A desire for contiguous property for shale drilling is why Occidental Petroleum OXY, +0.16% trumped Chevron’s CVX, -0.50% offer to acquire Anadarko Petroleum APC, +0.11% in May, he said. Anadarko’s shareholders will vote on the $38 billion deal on Aug. 8.
“We think Concho, as the Permian Basin begins to consolidate, could be an acquisition candidate,” Roomberg said.
Roomberg sees Noble Energy NOBL, -0.78% as a potential “value trap” because of political uncertainty in the Middle East and because of relatively high debt to Ebitda.
Roomberg said Miller/Howard recently sold its shares of Diamondback Energy FANG, -2.23% “believing there was better opportunity elsewhere.” The company has “good well results” along with “a good balance sheet and cash flow,” he noted, “but they don’t have the contiguous acreage that is important as the Permian consolidates.”
He prefers Continental Resources CLR, -3.54% which he said “is not hedged.” That means the upside to its stock is tied to gains in oil prices. It is a more speculative play than Diamondback; however, the company’s wells are highly productive compared with those of its peers, and “they are buying back a third of their shares,” he said.
Miller/Howard owns a small position in Marathon Petroleum MPC, -2.46% and the stock’s 3.8% dividend yield is “covered by cash flow two-to-one,” Roomberg said. But in the refining space he prefers Valero Energy VLO, -1.15% which has an estimated free cash flow yield of 10.6% that easily covers a dividend yield of 4.3%.
A company’s free cash flow is its remaining cash flow after planned capital expenditures. This is money that can be used to pay dividends, buy back shares, make acquisitions or for other purposes. If you take a company’s free cash flow (or estimated free cash flow) per share and divided it by the share price, you have the free cash flow yield, which can be compared with the dividend yield to see if there is “headroom” to support or increase the dividend payout.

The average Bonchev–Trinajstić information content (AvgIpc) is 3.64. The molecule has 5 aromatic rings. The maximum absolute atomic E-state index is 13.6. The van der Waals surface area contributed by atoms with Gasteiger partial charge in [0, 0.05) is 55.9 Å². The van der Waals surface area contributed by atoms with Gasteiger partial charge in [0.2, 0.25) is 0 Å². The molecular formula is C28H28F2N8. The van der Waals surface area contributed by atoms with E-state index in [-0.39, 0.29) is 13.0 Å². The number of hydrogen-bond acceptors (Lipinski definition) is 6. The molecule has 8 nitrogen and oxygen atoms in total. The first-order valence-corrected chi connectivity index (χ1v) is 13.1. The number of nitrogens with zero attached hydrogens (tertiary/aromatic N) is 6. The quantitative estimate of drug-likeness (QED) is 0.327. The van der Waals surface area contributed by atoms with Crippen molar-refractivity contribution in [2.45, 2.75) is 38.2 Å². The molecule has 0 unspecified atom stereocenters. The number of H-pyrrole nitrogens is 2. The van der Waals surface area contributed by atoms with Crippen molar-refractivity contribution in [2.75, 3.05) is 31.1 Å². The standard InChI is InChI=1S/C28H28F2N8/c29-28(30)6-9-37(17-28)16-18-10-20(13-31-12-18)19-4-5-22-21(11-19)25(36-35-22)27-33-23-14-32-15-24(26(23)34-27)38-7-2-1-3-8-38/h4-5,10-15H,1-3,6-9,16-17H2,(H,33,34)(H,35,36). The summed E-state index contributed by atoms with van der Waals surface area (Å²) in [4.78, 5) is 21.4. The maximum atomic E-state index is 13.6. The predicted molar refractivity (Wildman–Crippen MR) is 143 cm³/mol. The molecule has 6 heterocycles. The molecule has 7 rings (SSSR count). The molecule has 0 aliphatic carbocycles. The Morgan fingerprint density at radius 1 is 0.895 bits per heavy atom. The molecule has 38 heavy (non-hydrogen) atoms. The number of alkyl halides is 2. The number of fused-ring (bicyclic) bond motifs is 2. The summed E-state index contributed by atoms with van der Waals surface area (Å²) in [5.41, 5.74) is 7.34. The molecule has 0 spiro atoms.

Here are dividend yields for the seven companies Roomberg discussed, along with their dividend yields and his free cash flow estimates for the next 12 months, based on data provided to him by Thomson Reuters:
|Company||Ticker||Dividend yield||Estimated free cash flow yield||‘Headroom’|
|Halliburton Co.||HAL, -4.81%||3.1%||5.2%||2.1%|
|Concho Resources Inc.||CXO, -0.59%||0.5%||5.0%||4.5%|
|Noble Energy Inc.||NBL, -2.51%||2.3%||0.0%||-2.3%|
|Diamondback Energy Inc.||FANG, -2.23%||0.7%||5.4%||4.7%|
|Marathon Petroleum Corp.||MPC, -2.46%||3.8%||7.6%||3.8%|
|Continental Resources Inc.||CLR, -3.54%||0.5%||5.4%||4.9%|
|Valero Energy Corp.||VLO, -1.15%||4.3%||10.6%||6.3%|
|Sources: FactSet, Miller/Howard Investments|